The work-around is to open Windows PowerShell and add the PSSnapin (this bypasses command proxying). Then, you will receive the necessary output, sans any exceptions occurring.

Get-AgentLog -TransportService FrontEnd -StartDate ([System.DateTime]::Now).AddDays(-30) -EndDate ([System.DateTime]::Now) | FT -AutoSize

Timestamp             SessionId        IPAddress   MessageId P1FromAddress     P2FromAddresses    Recipients    Agent                Event              Action

———             ———        ———   ——— ————-     —————    ———-    —–                —–              ——

11/21/2013 8:47:25 PM 08D0B544432ACF98 <Redacted>             <Redacted>        <Redacted>        <Redacted>     Inbound Trust Agent   OnEndOfHeaders    ModifyHeaders

11/21/2013 8:47:25 PM 08D0B544432ACF98 <Redacted>             <Redacted>         <Redacted>         <Redacted>     Inbound Trust Agent   OnEndOfHeaders    ModifyHeaders

11/21/2013 8:48:27 PM 08D0B544432ACF9A <Redacted>             <Redacted>         <Redacted>         <Redacted>     Inbound Trust Agent   OnEndOfHeaders    ModifyHeaders

11/21/2013 8:48:27 PM 08D0B544432ACF9A <Redacted>             <Redacted>         <Redacted>         <Redacted>     Inbound Trust Agent   OnEndOfHeaders    ModifyHeaders

You can read more about this at these sites:

http://blogs.msdn.com/b/dvespa/archive/2013/02/21/install-error-transport-agents-exchange-2013-powershell.aspx

http://technet.microsoft.com/en-us/library/bb125175.aspx

O365: Manual Outlook Profile Creation in Wave 15

NOTE: This post – drafted, composed, written, and published by me – originally appeared on https://blogs.technet.microsoft.com/johnbai and is potentially (c) Microsoft.

After the migration to Wave 15, Tenant Admins may find it necessary to create manual Outlook profiles; primarily, for troubleshooting and reproducing issues. It should be important to note that this is not a fully supported scenario but there are some steps available, if manual profile creation is required.

Server: mailbox.outlook.com
User: <User for the Profile>
Logon Network Security: Anonymous Authentication
Proxy Connection URL: outlook.office365.com
Principal Name for Certificates: msstd:outlook.com

Again, this is only for manual profile creation for Tenant Admins, as your CNAME should point to Autodiscover and it should take over the Outlook Profile Creation via Autoconfigure from the User’s ActiveDirectory attributes.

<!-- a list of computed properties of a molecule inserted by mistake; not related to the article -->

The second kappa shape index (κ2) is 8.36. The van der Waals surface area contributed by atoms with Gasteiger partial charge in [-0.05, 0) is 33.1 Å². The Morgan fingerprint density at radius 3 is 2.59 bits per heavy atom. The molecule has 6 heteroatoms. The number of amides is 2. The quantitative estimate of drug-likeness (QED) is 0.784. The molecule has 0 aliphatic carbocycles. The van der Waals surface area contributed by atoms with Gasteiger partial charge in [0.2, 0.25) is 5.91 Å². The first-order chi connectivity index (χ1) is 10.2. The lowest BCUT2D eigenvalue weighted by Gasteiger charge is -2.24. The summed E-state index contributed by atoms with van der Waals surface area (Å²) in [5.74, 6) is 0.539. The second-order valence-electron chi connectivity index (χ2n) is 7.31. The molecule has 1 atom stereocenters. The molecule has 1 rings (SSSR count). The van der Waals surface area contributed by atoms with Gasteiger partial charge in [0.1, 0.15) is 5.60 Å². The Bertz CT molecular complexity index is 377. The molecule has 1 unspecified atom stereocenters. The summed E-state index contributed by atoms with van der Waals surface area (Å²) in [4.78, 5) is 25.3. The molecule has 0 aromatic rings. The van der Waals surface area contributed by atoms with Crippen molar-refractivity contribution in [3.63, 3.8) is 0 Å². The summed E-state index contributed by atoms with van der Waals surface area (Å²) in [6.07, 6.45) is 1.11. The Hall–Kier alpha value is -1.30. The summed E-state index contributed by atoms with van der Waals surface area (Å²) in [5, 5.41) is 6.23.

O365: On-Premises Transport Queuing Lessons Learned from CBL

NOTE: This post – drafted, composed, written, and published by me – originally appeared on https://blogs.technet.microsoft.com/johnbai and is potentially (c) Microsoft.

I recently had a case where on-premises Transport had Queues that were ‘stuck’ going to the cloud. Specifically, they were going to Exchange Online Protection for routing from on-premises to cloud mailboxes. The on-premises transport servers were generating errors, in a unique way. For example, this is what we saw from the Queues in PowerShell:

(Get-TransportServer | Get-Queue | Where{$_.NextHopDomain -ilike ‘<cloud domain>’}  | Select LastError -Unique).LastError

451 4.4.0 Primary target IP address responded with: “451 5.7.3 Must issue a STARTTLS command first.” Attempted failover to alternate host, but that did not succeed. Either there are no alternate hosts, or delivery failed to all alternate hosts.

This error is highly deceptive because it could be inferred that the client is not issuing a STARTTLS to the remote endpoint in the cloud; however, when we looked at the SMTP Send protocol logs, we could clearly see the inverse was true:

<Server>.mail.protection.outlook.com Microsoft ESMTP MAIL Service ready at Fri, 6 Dec 2013 21:54:51 +0000″,
2013-12-06T21:54:51.891Z,Outbound to Office 365,08D0C0DE40C1BF74,3,x.x.x.x:64526,x.x.x.x:25,>,EHLO <on-premises domain>,
2013-12-06T21:54:52.001Z,Outbound to Office 365,08D0C0DE40C1BF74,4,x.x.x.x:64526,x.x.x.x:25,<,250-<Server>.mail.protection.outlook.com Hello [External I.P. Address of Client],
2013-12-06T21:54:52.001Z,Outbound to Office 365,08D0C0DE40C1BF74,5,x.x.x.x:64526,x.x.x.x:25,<,250-SIZE 157286400,
2013-12-06T21:54:52.001Z,Outbound to Office 365,08D0C0DE40C1BF74,6,x.x.x.x:64526,x.x.x.x:25,<,250-PIPELINING,
2013-12-06T21:54:52.001Z,Outbound to Office 365,08D0C0DE40C1BF74,7,x.x.x.x:64526,x.x.x.x:25,<,250-DSN,
2013-12-06T21:54:52.001Z,Outbound to Office 365,08D0C0DE40C1BF74,8,x.x.x.x:64526,x.x.x.x:25,<,250-ENHANCEDSTATUSCODES,